We drove from Oruro along the western side of the lake until the village of El Choro, close to Lake Poopo. The road first crosses the (normally) very shallow lake, then passes a village, shortly later followed by a bridge over the Rio Desaguadero. Immediately after the bridge we took a side road to the left which led us to the village of El Choro. This side road follows the Rio Desaguadero for some distance. The lake had almost completely dried up. Only the following places had some water: The lake itself was transformed into bare clay with scattered rush beds. On the Oruro side are some low rocky hills. On the other (southwestern) side, all the way to El Choko, the landscape is completely flat with scattered houses. The vegetation is rather desolate: bushes of some kind of grass and other low vegetation. There are large patches of bare earth, but also some areas with very short grass. Some shallow pools held water, presumably from rains.

All birding was done along the road, with an occasional short walk.

The weather was fine and sunny, but in the late afternoon we just managed to stay ahead of an impressive rainstorm.

Bird list

White-tufted Grebe Rollandia rolland. Several near the Oruro tranca.

Titicaca Flightless Grebe Rollandia microptera. Five to ten near the Oruro tranca.

Silvery Grebe Podiceps occipitalis. Two near the Oruro tranca.

Black-crowned Night Heron Nycticorax nycticorax. Two.

Puna Ibis Plegadis ridgwayi. One party of about ten.

Crested Duck Anas specularioides. Altogether about 20, always in pairs.

Speckled Teal Anas flavirostris. Altogether about 50 (rough estimate).

Yellow-billed Pintail Anas georgica. About ten.

Silver (Puna) Teal Anas versicolor (puna). Several.

Cinnamon Teal Anas cyanoptera. Several.

Ruddy Duck Oxyura jamaicensis. Several.

Red-backed/Puna Hawk Buteo polyosoma/poecilochrous. One, probably Puna H.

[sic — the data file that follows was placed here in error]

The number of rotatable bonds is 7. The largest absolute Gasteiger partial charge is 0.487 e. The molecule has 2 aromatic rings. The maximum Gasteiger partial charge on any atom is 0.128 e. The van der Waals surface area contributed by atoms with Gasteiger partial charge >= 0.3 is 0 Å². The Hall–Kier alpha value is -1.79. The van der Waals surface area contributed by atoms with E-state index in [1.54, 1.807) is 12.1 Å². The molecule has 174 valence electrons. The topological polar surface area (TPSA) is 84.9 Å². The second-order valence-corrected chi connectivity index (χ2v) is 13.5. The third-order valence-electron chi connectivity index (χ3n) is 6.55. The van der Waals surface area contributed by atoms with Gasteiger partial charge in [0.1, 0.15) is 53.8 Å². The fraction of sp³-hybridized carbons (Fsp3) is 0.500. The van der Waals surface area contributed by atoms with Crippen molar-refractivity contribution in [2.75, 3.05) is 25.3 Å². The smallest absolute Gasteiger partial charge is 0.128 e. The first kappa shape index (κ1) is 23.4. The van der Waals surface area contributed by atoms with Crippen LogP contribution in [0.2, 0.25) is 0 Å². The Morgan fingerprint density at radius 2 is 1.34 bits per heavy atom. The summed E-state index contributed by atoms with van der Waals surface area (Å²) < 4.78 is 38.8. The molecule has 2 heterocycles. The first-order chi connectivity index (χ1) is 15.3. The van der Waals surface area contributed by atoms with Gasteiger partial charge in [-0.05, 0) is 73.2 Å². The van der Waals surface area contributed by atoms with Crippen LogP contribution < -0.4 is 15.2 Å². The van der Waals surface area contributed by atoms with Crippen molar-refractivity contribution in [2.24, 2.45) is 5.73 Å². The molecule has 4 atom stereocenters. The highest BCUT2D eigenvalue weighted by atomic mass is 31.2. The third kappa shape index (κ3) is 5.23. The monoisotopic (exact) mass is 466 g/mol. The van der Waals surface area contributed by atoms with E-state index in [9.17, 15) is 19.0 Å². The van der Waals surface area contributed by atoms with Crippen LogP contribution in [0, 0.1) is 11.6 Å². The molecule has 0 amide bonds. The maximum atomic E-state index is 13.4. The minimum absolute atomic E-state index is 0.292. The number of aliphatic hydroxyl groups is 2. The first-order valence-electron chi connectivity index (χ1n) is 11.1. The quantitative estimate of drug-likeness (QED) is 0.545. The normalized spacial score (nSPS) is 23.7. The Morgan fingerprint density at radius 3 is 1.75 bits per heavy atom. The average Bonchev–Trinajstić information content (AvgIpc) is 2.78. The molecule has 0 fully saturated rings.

American Kestrel Falco sparverius. Several.

Peregrine Falcon Falco peregrinus. One.

Plumbeous Rail Rallus sanguinolentus. One.

Andean Coot Fulica ardesiaca. Several.

Andean Lapwing Vanellus resplendens. Altogether about 25.

Two-banded (Puna) Plover Charadrius falklandicus (alticola). One.

Andean Avocet Recurvirostra andina. Several along the Rio Desaguadero.

Greater Yellowlegs Tringa melanoleuca. At least one.

Lesser Yellowlegs Tringa flavipes. Several.

Baird's Sandpiper Calidris bairdii. One party of three.

Grey-breasted Seedsnipe Thinocorus orbignyianus. Two pairs, one pair was calling.

Least Seedsnipe Thinocorus rumicivorus. One pair in an area with even less vegetation than where the Grey-breasted S. were seen.

Andean Gull Larus serranus. Altogether about 40.

Bare-faced Ground-dove Metropelia ceciliae. About five on rocky hills on the Oruro side of the lake.

Golden-spotted Ground-dove Metropelia aymara. Altogether about 25.

Mountain Parakeet Bolborhynchus aurifrons. About six on rocky hills on the Oruro side of the lake.

Burrowing Owl Speotyto cunicularia. Altogether about five. One was constantly hovering, like a kestrel.

Andean Flicker Colaptes rupicola. One pair.

Common Miner Geositta cunicularia. Common.

Wren-like Rushbird Phleocryptes melanops. Abundant on the banks of the few patches of water left.

Many-coloured Rush-tyrant Tachuris rubrigastra. One.

Andean Rufous-backed (White-winged) Negrito Lessonia oreas. Common.

Andean Swallow Hirundo andicola. Rather common.

Short-billed Pipit Anthus furcatus. A party of two.

Rufous-collared Sparrow Zonotrichia capensis. Several.

Ash-breasted Sierra-Finch Phrygilus plebejus. Altogether about 25.

Puna Yellow-finch Sicalis lutea. Several.

Bright-rumped Yellow-finch Sicalis uropygialis. Common.